Twenty-five years ago when we came with our first sailboat Golden Aura, the attraction of the Tobago Cays was a picturesque anchorage where you could distance yourself from the world and appreciate the reef and lagoon with a few other cruising boats. There were no chart plotters in those days and GPS was just being introduced. Entry to the Cays was much more difficult than with current technology.
Vessel Name: Petite Ourse
Vessel Make/Model: Valiant 40
Hailing Port: Toronto
Crew: Richard Kolomeychuk, Dominique Aucouturier
Extra: Started in Toronto, Canada July 2009
Petite Ourse's Photos - Main
Album covers, Trinidad, Grenada and Grenadines, Martinique, Guadeloupe, Montserrat, St Kitts and Nevis
1 Photo | 7 Sub-Albums
Created 12 March 2018
1 Sub-Album
Created 2 February 2017
The passage from Mayotte to Richards Bay, South Africa was about 1200 nautical miles but took 33 days as we sought refuge anchorage in two Mozambique locations at Bazaruto Island and Inhaca Island (both of these islands are national parks)
40 Photos
Created 8 January 2017
1 Photo | 1 Sub-Album
Created 31 October 2016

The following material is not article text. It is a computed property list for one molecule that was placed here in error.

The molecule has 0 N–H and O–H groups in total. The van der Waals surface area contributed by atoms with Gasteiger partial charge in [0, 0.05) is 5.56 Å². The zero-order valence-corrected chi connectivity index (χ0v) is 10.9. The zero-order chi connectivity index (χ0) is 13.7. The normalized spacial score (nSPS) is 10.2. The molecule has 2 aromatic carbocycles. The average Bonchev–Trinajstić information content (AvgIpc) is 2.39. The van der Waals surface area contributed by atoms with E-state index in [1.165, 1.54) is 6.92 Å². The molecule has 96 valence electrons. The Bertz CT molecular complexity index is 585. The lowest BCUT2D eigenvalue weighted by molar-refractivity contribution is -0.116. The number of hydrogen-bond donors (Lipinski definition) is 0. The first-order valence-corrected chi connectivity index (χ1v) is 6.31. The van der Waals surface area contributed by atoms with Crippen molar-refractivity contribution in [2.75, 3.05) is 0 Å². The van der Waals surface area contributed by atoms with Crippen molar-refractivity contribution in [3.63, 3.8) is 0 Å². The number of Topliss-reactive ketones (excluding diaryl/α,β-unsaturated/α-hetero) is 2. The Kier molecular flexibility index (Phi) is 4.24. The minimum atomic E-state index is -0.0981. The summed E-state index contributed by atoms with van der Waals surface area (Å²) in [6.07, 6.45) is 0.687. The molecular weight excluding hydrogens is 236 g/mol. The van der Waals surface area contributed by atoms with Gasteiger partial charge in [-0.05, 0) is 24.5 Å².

August 3 - October 3, 2016.
3 Sub-Albums
Created 2 October 2016
March 25 - July 23
1 Photo | 7 Sub-Albums
Created 15 August 2016
February 25 - March 10
1 Photo | 6 Sub-Albums
Created 9 August 2016
1 Photo | 3 Sub-Albums
Created 21 June 2016
September 30 - November 22, 2015
1 Photo | 3 Sub-Albums
Created 14 May 2016
1 Photo | 4 Sub-Albums
Created 31 December 2014
12 Photos
Created 9 December 2014
1 Photo | 5 Sub-Albums
Created 10 August 2014
1 Photo | 7 Sub-Albums
Created 30 May 2014
1 Photo | 3 Sub-Albums
Created 19 September 2013
August 17-21, 2013
5 Photos
Created 19 September 2013
1 Photo | 3 Sub-Albums
Created 30 July 2013
32 Photos
Created 16 July 2013
38 Photos
Created 23 June 2013
1 Photo | 12 Sub-Albums
Created 20 July 2012
Ocean passage from Galapagos to Marquesas
35 Photos
Created 18 July 2012
1 Photo | 4 Sub-Albums
Created 7 May 2012
18 Photos
Created 6 May 2012